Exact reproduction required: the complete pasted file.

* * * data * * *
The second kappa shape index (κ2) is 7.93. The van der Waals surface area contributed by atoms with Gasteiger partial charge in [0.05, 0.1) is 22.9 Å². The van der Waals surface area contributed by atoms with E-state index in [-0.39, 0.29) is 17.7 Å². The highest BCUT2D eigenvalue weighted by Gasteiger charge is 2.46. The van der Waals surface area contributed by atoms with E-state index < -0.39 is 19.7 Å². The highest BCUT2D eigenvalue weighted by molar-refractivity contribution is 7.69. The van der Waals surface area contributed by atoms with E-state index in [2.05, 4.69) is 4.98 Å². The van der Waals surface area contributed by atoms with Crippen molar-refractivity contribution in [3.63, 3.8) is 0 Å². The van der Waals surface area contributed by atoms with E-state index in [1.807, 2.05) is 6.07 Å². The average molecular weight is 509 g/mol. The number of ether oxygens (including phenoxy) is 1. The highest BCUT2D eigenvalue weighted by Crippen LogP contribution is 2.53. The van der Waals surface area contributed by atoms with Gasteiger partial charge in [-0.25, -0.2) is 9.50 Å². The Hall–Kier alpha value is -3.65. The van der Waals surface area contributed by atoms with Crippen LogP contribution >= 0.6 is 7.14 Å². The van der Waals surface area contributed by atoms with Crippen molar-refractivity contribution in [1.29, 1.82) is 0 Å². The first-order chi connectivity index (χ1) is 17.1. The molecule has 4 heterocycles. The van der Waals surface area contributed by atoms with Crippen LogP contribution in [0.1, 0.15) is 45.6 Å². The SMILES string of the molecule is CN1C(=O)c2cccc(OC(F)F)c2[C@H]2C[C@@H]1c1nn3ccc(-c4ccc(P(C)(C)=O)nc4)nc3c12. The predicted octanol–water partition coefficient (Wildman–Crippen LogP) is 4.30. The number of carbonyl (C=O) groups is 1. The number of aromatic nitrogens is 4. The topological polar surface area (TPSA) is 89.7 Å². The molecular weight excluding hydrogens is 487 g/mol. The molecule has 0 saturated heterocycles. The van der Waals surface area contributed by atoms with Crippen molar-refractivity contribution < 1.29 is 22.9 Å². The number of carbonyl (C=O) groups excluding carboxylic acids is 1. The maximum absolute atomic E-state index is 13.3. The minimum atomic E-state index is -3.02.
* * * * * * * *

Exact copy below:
The second kappa shape index (κ2) is 7.93. The van der Waals surface area contributed by atoms with Gasteiger partial charge in [0.05, 0.1) is 22.9 Å². The van der Waals surface area contributed by atoms with E-state index in [-0.39, 0.29) is 17.7 Å². The highest BCUT2D eigenvalue weighted by Gasteiger charge is 2.46. The van der Waals surface area contributed by atoms with E-state index < -0.39 is 19.7 Å². The highest BCUT2D eigenvalue weighted by molar-refractivity contribution is 7.69. The van der Waals surface area contributed by atoms with E-state index in [2.05, 4.69) is 4.98 Å². The van der Waals surface area contributed by atoms with Crippen molar-refractivity contribution in [3.63, 3.8) is 0 Å². The van der Waals surface area contributed by atoms with E-state index in [1.807, 2.05) is 6.07 Å². The average molecular weight is 509 g/mol. The number of ether oxygens (including phenoxy) is 1. The highest BCUT2D eigenvalue weighted by Crippen LogP contribution is 2.53. The van der Waals surface area contributed by atoms with Gasteiger partial charge in [-0.25, -0.2) is 9.50 Å². The Hall–Kier alpha value is -3.65. The van der Waals surface area contributed by atoms with Crippen LogP contribution >= 0.6 is 7.14 Å². The van der Waals surface area contributed by atoms with Crippen molar-refractivity contribution in [1.29, 1.82) is 0 Å². The first-order chi connectivity index (χ1) is 17.1. The molecule has 4 heterocycles. The van der Waals surface area contributed by atoms with Crippen LogP contribution in [0.1, 0.15) is 45.6 Å². The SMILES string of the molecule is CN1C(=O)c2cccc(OC(F)F)c2[C@H]2C[C@@H]1c1nn3ccc(-c4ccc(P(C)(C)=O)nc4)nc3c12. The predicted octanol–water partition coefficient (Wildman–Crippen LogP) is 4.30. The number of carbonyl (C=O) groups is 1. The number of aromatic nitrogens is 4. The topological polar surface area (TPSA) is 89.7 Å². The molecular weight excluding hydrogens is 487 g/mol. The molecule has 0 saturated heterocycles. The van der Waals surface area contributed by atoms with Crippen molar-refractivity contribution < 1.29 is 22.9 Å². The number of carbonyl (C=O) groups excluding carboxylic acids is 1. The maximum absolute atomic E-state index is 13.3. The minimum atomic E-state index is -3.02.